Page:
Stack Overflow is a community of 4.7 million programmers, just like you, helping each other.

Join them; it only takes a minute:

Sign up
Join the Stack Overflow community to:
  1. Ask programming questions
  2. Answer and help your peers
  3. Get recognized for your expertise

Short version:

I have just read about extended slicing and have learned that one can pass a tuple of slices to __getitem__:

a[::3, 1::3]

Nevertheless, you cannot pass slices to arbitrary functions (Please correct me if I am wrong), hence this will fail:

f(::3, 1::3)

The somehow cumbersome workaround is calling slice:

f(slice(None, None, 3), slice(1, None, 3))

1. Are there slice literals (comprehensions) like [] for lists, {} for dictionaries and sets or () for generators and tuples? (Maybe <start, end, step> or whatever)

2. Is it possible to pass slices to arbitrary functions in the neat slice notation?

Long version (TL;DR):

If I want to coalesce over different slices of a list, i.e. find the first element of these slices which does not evaluate to False, it would be nice if I could pass the well-known and really concise slice notation to this function. Now a solution could be the following, but I am not sure if this is ill-advised:

#! /usr/bin/python3.3

class Array(list):
    class Coalescer:
        def __init__(self, array):
            self.array = array

        def __getitem__(self, slices):
            if not isinstance(slices, tuple):
                slices = (slices,)
            for s in slices:
                for e in self.array[s]:
                    if e: return e
            return None

    def coalesce(self):
        return Array.Coalescer(self)

a = Array ([0, 0, 2, 0, 3, 4, 0, 5, 6])

print(a.coalesce[:]) #2
print(a.coalesce[::3]) #None
print(a.coalesce[1::3]) #3
print(a.coalesce[::3, 1::3]) #3
a [6] = 42
print(a.coalesce[::3, 1::3]) #42

IMHO, this is more readable than a.coalesce(slice(None, None, 3), slice(1, None, 3)) or even coalesce(a, slice(None, None, 3), slice(1, None, 3)).

3. Is this a viable option or a bad example of how not to use __getitem__?

4. Is there a PEP or other document which gives guidelines when and how to overwrite __getitem__, and more importantly when not and how not?

5. Which would be, in your estimated opinion, the most appropriate way to implement a function that coalesces over an ordered list of slices?

Thank you very much.

share|improve this question
Maybe you could just use NumPy? Or, if you insist on rolling your own, borrow the idea of view objects. – Janne Karila Aug 19 '13 at 6:42
@JanneKarila Thank you Janne. Are there literals for slices or is it possible to pass slices (in the well-known slice notation) to arbitrary functions using NumPy? Perhaps you could post an answer explaining how NumPy addresses these two topics. – Hyperboreus Aug 19 '13 at 6:48
You could write a coalesce function that is used like coalesce(a[::3]) – Janne Karila Aug 19 '13 at 6:52
No, python doesn't have slice literals outside the [] used to index an identifier. You can write a class that implements __getitem__ and returns the slice, something like: class Index:def __getitem__(self, index):return index and then use it as index = Index(); some_function(index[::3], index[1::3]) instead of the slice(None, None, 3) – Bakuriu Aug 19 '13 at 9:24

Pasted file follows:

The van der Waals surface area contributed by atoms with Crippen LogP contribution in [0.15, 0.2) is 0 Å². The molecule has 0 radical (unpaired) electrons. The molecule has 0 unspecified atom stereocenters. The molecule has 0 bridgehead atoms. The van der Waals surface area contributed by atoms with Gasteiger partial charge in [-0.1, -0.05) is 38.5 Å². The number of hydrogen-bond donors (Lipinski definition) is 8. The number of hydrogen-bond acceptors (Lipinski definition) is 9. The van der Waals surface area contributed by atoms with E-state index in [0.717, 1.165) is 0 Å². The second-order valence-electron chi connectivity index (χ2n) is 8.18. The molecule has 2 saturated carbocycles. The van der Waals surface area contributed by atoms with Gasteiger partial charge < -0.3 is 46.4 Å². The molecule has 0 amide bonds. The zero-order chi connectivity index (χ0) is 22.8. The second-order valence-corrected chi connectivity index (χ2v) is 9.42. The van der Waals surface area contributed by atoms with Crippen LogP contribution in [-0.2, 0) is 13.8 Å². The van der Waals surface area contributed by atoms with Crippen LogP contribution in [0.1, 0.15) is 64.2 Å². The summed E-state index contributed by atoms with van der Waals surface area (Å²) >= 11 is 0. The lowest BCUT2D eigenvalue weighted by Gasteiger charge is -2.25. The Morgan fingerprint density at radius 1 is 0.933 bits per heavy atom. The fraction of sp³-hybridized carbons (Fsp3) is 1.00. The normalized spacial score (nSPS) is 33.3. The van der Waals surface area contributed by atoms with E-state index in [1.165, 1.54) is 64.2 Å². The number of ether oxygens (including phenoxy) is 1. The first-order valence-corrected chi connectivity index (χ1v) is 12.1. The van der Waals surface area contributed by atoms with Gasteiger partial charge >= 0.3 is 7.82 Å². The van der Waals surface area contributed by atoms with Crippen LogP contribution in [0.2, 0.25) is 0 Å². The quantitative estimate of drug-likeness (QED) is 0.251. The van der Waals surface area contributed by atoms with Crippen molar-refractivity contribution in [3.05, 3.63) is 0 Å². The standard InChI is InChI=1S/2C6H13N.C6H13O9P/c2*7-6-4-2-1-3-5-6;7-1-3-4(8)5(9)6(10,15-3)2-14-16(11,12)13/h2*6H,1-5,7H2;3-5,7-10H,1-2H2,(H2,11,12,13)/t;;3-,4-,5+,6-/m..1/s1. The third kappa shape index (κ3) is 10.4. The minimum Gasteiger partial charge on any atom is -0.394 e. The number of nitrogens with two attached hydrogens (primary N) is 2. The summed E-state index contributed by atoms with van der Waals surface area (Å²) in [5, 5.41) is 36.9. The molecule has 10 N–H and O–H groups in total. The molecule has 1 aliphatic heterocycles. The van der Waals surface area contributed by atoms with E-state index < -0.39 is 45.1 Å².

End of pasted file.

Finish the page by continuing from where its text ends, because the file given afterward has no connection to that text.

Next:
@Bakuriu Thank you. A pity that there aren't literals. – Hyperboreus Aug 19 '13 at 16:58
up vote 2 down vote accepted

First I would suggest using NumPy or pandas and creating a function that would just receive, as @JanneKarila suggested coalesce(a[::3])

But if you have to create an object that can be sliced and that has functions that should also implement slices I would follow the approach the Pandas library did.

  1. You have a DataFrame (don't bother with names) object df and you can do slicing on it using df[1:3]

  2. But if you want some special slicing then they implemented another object, that has a reference to the first one which also implements slicing and is available as an attribute of the first object df.ix[3:5].

Your implementation would look something like this:

class SpecialSlicer(object):
    def __init__(self, obj):
        self.obj = obj

    def __getitem__(self, ...):
       return sefl.obj[...]

class Array(object):
    def __init__(self):
       # do your stuff = SpecialSlicer(self)

    def __gettitem__(self, ...):
        return ....

So now you can do:

 a = Array()

But again, in this case, if I understood the problem correctly, I would go for a function that just receives an already sliced object.

share|improve this answer
Thank you. If I am not mistaken, your code snippet does exactly the same thing as my code in the TL;DR part of my question. If Pandas does this, I guess that doing so is a viable option and not a bad way of using getitem. – Hyperboreus Aug 19 '13 at 16:58
Yes it's a viable option. The only difference between your and my code is that you create the indexer object whenever the property is accessed which is in this case, I think, unnecessary. – Viktor Kerkez Aug 19 '13 at 18:10

Your Answer


By posting your answer, you agree to the privacy policy and terms of service.

Not the answer you're looking for? Browse other questions tagged or ask your own question.